Inflammatory bowel diseases (IBD) are associated with an altered systemic immune response leading to inflammation-mediated damage to the gut and other organs. Oral immune therapy is a method of systemic immune modulation via alteration of the gut immune system. It uses the inherit ability of the innate system of the gut to redirect the systemic innate and adaptive immune responses. Oral immune therapy is an attractive clinical approach to treat autoimmune and inflammatory disorders. It can in...

  6. High-Intensity Focused Ultrasound (HIFU) Using Sonablate-500 for the Treatment of Localized Prostate Cancer: 6-year experience

    Science.gov (United States)

    Uchida, Toyoaki; Shoji, Sunao; Nagata, Yoshihiro

    2006-05-01

    We evaluated 281 patients of localized prostate cancer treated with high-intensity focused ultrasound (HIFU) for biochemical disease-free rate, safety, morbidity and predictors of biochemical outcome. A total of 281 patients underwent HIFU with the use of Sonablate-500 and with at least 12 months of follow-up. Biochemical failure was defined according to the criteria recommended by the American Society for Therapeutic Radiology and Oncology Consensus Panel. The biochemical disease-free rates at 1, 3 and 5 years in all patients were 78%, 74% and 72%, respectively. The biochemical disease-free rates at 5 years for patients with pretreatment PSA less than 10 ng/ml, 10.01 to 20.0 ng/ml and more than 20.0 ng/ml were 88%, 70% and 17%, respectively (ppatients with localized prostate cancer, especially those with a pretreatment PSA level less than 20 ng/ml.

  7. [Bone metastases : New aspects of pathogenesis and systemic therapy].

    Science.gov (United States)

    Rachner, T D; Jakob, F; Hofbauer, L C

    2016-07-01

    The occurrence of bone metastases, in particular secondary to breast and prostate cancer, represents a complex medical condition that is debilitating for affected patients. In order to provide an efficient and personalized therapy, an interdisciplinary treatment approach is mandatory; therefore, systemic pharmacological therapy represents a core element of the overall treatment concept. In terms of pathophysiology, the cancer cells cause a massive disturbance of the local bone microenvironment, which as a rule leads to activation of bone resorbing osteoclasts. In addition to bisphosphonates, which can be considered classical antiresorptive agents, the monoclonal receptor activator of nuclear factor-kappa B ligand (RANKL) antibody denosumab has been in use in clinical practice since 2011. The alpha-emitting radioisotope Alpharadin was also recently approved for the treatment of metastatic prostate cancer. This article provides a summary of the most recent knowledge on the pathogenesis of how cancer cells alter the bone microenvironment as well as a review of established and future systemic treatment options.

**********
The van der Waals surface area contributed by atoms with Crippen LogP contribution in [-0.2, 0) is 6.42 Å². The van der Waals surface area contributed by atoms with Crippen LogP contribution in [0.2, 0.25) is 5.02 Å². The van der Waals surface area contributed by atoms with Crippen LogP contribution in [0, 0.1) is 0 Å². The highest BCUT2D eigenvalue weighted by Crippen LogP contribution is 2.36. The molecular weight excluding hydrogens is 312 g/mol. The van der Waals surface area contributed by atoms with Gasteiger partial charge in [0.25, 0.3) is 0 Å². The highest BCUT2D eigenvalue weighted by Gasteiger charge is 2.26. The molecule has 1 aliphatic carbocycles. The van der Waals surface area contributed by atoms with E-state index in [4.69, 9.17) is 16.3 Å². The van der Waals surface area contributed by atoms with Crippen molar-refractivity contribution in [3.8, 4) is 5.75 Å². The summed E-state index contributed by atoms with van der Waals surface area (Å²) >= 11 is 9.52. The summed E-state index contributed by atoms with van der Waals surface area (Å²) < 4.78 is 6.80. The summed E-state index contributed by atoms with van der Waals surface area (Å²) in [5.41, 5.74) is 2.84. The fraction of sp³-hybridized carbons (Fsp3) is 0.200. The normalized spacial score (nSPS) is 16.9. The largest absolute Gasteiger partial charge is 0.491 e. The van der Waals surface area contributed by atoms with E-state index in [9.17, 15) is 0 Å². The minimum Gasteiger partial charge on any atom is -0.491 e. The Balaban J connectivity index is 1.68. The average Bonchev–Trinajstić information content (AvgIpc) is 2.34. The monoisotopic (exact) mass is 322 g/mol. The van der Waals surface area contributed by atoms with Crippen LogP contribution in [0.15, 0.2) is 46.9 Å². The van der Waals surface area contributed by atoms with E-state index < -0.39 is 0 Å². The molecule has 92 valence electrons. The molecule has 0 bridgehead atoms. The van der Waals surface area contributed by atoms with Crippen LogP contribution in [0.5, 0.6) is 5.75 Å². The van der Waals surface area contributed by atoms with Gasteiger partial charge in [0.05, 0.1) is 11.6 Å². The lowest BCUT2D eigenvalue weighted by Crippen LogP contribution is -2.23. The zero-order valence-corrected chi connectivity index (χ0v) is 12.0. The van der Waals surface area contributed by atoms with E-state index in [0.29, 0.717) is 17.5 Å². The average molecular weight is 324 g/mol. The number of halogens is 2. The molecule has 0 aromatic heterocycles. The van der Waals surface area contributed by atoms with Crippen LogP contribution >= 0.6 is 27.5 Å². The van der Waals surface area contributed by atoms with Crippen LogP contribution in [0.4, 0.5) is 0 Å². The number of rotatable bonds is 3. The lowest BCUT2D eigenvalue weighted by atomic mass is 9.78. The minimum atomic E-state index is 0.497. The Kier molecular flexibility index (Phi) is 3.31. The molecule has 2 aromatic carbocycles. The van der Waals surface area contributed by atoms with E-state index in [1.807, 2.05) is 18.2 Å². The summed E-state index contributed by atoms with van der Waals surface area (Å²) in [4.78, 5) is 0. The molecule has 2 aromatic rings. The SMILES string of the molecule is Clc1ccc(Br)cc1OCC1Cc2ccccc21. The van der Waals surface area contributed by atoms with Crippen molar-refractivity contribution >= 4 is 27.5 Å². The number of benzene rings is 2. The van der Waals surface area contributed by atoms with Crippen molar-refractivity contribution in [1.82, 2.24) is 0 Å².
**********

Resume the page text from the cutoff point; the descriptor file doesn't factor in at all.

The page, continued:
8. Quality of Intensity Modulated Radiation Therapy Treatment Plans Using a (60)Co Magnetic Resonance Image Guidance Radiation Therapy System

    DEFF Research Database (Denmark)

    Wooten, H Omar; Green, Olga; Yang, Min

    2015-01-01

    PURPOSE: This work describes a commercial treatment planning system, its technical features, and its capabilities for creating (60)Co intensity modulated radiation therapy (IMRT) treatment plans for a magnetic resonance image guidance radiation therapy (MR-IGRT) system. METHODS AND MATERIALS...

  9. Pharmacokinetic modeling of therapies for systemic lupus erythematosus

    OpenAIRE

    Yang, Xiaoyan; Sherwin, Catherine MT; Yu, Tian; Yellepeddi, Venkata K.; Brunner, Hermine I; Vinks, Alexander A.

    2015-01-01

    With the increasing use of different types of therapies in treating autoimmune diseases such as systemic lupus erythematosus (SLE), there is a need to utilize pharmacokinetic (PK) strategies to optimize the clinical outcome of these treatments. Various PK analysis approaches, including population PK modeling and physiologically based PK modeling, have been used to evaluate drug PK characteristics and population variability or to predict drug PK profiles in a mechanistic manner. This review ou...

  10. Improvement of different vaccine delivery systems for cancer therapy

    Directory of Open Access Journals (Sweden)

    Safaiyan Shima

    2011-01-01